Skip to main content

Flower Arranging at Home with a Toddler

Summer is quickly coming to an end here in Minnesota. The flowers are fading, our garden has died and the leaves are changing and falling. But, every afternoon the sun heats up just enough to help me pretend that winter isn't right around the corner. Despite my dreams, dreaded winter really is coming.

Before summer was completely gone, I made this simple flower arranging work for Nora and the children in my co-op. This simple practical life tray can easily be created with any left over flowers found around your yard and some old glass jars. 



To create this work, I placed some fresh flowers from my garden in a jar of water. I included some small glass jars and vases, a small pitcher of water, and scissors on a large plastic tray. This work could be done anywhere, but I placed on our work table so Nora wouldn't have to move it anywhere to complete the work. Also on the table was a cloth to wipe spills, a metal garbage bucket, and a small wooden bowl with some cut felt to act as doilies.  


To use the work, I simply showed Nora how to pick off the leaves and clean the stems -- placing the garbage in the bucket. Then, we cut the stem down to a much smaller size. She then filled the vase she chose with water and placed the flowers. She repeated until she was satisfied with her arrangement. 


Finally, Nora placed her arrangements around our home. This classic work is so easy, yet so satisfying. Nora returned to this work several times throughout the day until the flowers had all be arranged and placed. The beautiful little vases were the perfect reminder of our wonderful summer and all the beauty found in our little slice of this world! 


Have you ever done flower arranging in your home with your toddler? What is your toddler's favorite practical life work? 

If you liked this post, don't miss: Practical Life at 2-years-old 

Comments

Popular Posts

The Ultimate Montessori Toy List -- Birth to Five -- UPDATED 2020

When you are interested in Montessori, it can be difficult to know exactly what types of products you should get for your home. Or which types of "Montessori" materials are really worth the price. There are no rules about types of products can use the name Montessori which can add to the confusion. Not to mention, every toy manufacturer slaps the word "educational" on the package for good measure! 2020 UPDATE: This list is updated for another year! Enjoy a variety of Montessori friendly finds from both major retailers and smaller shops!  So, with this post, I'm going to try to help with this confusion! Here's a list of Montessori-friendly toys and materials for babies, toddlers and preschoolers.  First, let's clarify that there is no such thing as a "Montessori toy." Montessori never created toys, but only works for classroom settings. While there are many works that I recommend for home school use, you won't find these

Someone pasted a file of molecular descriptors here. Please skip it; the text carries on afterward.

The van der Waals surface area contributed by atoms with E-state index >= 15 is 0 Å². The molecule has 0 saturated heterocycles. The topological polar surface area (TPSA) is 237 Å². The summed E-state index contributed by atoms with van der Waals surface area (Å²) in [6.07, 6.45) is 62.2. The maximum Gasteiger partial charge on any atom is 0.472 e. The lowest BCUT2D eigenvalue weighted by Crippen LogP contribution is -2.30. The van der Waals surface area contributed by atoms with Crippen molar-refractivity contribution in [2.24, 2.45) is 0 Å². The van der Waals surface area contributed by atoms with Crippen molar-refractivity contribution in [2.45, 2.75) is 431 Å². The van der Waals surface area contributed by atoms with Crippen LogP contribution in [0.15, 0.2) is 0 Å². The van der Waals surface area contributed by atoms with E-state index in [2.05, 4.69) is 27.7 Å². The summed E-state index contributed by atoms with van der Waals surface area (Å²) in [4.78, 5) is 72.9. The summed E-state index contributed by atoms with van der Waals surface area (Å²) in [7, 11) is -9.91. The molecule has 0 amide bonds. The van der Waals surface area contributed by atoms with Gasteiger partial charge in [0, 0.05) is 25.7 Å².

Sensitive Periods from Birth to 6 - A Chart and Guide

Dr. Maria Montessori spent her life observing, studying, and writing about children. During her lifetime of work she discovered that young children move through a series of special times when they are particularly attracted to specific developmental needs and interests. She called these times, sensitive periods. During the sensitive period, children learn skills related to the sensitive period with ease. They don't tire of that work, but seek it, crave it and need it. When the sensitive period passes, this intense desire is gone, never to return.  That doesn't mean the skill is lost forever once the sensitive period is over. Instead, it just means that it will take a more conscious effort to learn. As Dr. Montessori explains,  This post contains affiliate links at no cost to you. "A child learns to adjust himself and make acquisitions in his sensitive periods. These are like a beam that lights interiorly a battery that furnishes energy. It is this sensibility which enables

Working from Home with Kids - A Montessori Schedule

One part of my life that I haven't talked a ton about here on The Kavanaugh Report is how I'm a work-from-home parent. Eight years ago I started to work at home while parenting full time. For the first several years, I worked as a legal writer while maintaining this space on the side. When Gus was born, I moved into working on sharing our Montessori life full time. It has blossomed into a full time career sharing content here, teaching courses, and now the podcast! Through it all, my kids have been home with me.  This all seems more relevant to so many of us now that Covid-19 has closed schools and forced parents to stay at home and work while caring for children. I'm not going to lie - it's tough. It's hard to balance work and kids, especially when children are used to a completely different routine. But, it's not impossible! And, it can even be enjoyable.  As I talk about in my podcast Shelf Help , we block our days into 3 hours groups. It helps